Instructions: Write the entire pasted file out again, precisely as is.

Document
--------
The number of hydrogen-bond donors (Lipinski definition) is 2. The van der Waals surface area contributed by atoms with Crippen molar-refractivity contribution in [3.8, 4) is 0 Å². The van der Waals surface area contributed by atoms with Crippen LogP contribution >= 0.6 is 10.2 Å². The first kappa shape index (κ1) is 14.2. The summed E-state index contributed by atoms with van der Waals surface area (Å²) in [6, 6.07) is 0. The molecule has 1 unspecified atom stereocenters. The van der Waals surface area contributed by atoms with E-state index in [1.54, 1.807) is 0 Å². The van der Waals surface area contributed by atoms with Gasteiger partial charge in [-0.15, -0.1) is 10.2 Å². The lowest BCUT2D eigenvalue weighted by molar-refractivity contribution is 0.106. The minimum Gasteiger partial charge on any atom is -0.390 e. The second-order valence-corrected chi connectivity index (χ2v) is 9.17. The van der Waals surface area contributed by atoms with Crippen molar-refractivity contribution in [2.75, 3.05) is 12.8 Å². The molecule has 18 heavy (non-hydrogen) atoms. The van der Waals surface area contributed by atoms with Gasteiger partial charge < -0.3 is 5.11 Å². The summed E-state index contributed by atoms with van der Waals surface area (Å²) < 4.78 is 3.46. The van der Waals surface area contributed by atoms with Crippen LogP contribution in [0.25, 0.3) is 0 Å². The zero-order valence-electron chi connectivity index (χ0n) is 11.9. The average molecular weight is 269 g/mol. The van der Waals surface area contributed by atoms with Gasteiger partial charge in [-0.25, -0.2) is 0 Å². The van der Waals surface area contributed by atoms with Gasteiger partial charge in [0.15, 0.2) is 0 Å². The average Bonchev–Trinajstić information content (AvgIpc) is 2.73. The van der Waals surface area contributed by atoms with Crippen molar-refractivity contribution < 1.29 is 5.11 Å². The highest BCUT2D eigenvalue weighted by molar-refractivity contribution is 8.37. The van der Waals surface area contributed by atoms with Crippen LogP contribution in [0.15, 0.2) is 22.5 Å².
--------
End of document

The number of hydrogen-bond donors (Lipinski definition) is 2. The van der Waals surface area contributed by atoms with Crippen molar-refractivity contribution in [3.8, 4) is 0 Å². The van der Waals surface area contributed by atoms with Crippen LogP contribution >= 0.6 is 10.2 Å². The first kappa shape index (κ1) is 14.2. The summed E-state index contributed by atoms with van der Waals surface area (Å²) in [6, 6.07) is 0. The molecule has 1 unspecified atom stereocenters. The van der Waals surface area contributed by atoms with E-state index in [1.54, 1.807) is 0 Å². The van der Waals surface area contributed by atoms with Gasteiger partial charge in [-0.15, -0.1) is 10.2 Å². The lowest BCUT2D eigenvalue weighted by molar-refractivity contribution is 0.106. The minimum Gasteiger partial charge on any atom is -0.390 e. The second-order valence-corrected chi connectivity index (χ2v) is 9.17. The van der Waals surface area contributed by atoms with Crippen molar-refractivity contribution in [2.75, 3.05) is 12.8 Å². The molecule has 18 heavy (non-hydrogen) atoms. The van der Waals surface area contributed by atoms with Gasteiger partial charge < -0.3 is 5.11 Å². The summed E-state index contributed by atoms with van der Waals surface area (Å²) < 4.78 is 3.46. The van der Waals surface area contributed by atoms with Crippen LogP contribution in [0.25, 0.3) is 0 Å². The zero-order valence-electron chi connectivity index (χ0n) is 11.9. The average molecular weight is 269 g/mol. The van der Waals surface area contributed by atoms with Gasteiger partial charge in [-0.25, -0.2) is 0 Å². The van der Waals surface area contributed by atoms with Gasteiger partial charge in [0.15, 0.2) is 0 Å². The average Bonchev–Trinajstić information content (AvgIpc) is 2.73. The van der Waals surface area contributed by atoms with Crippen molar-refractivity contribution < 1.29 is 5.11 Å². The highest BCUT2D eigenvalue weighted by molar-refractivity contribution is 8.37. The van der Waals surface area contributed by atoms with Crippen LogP contribution in [0.15, 0.2) is 22.5 Å².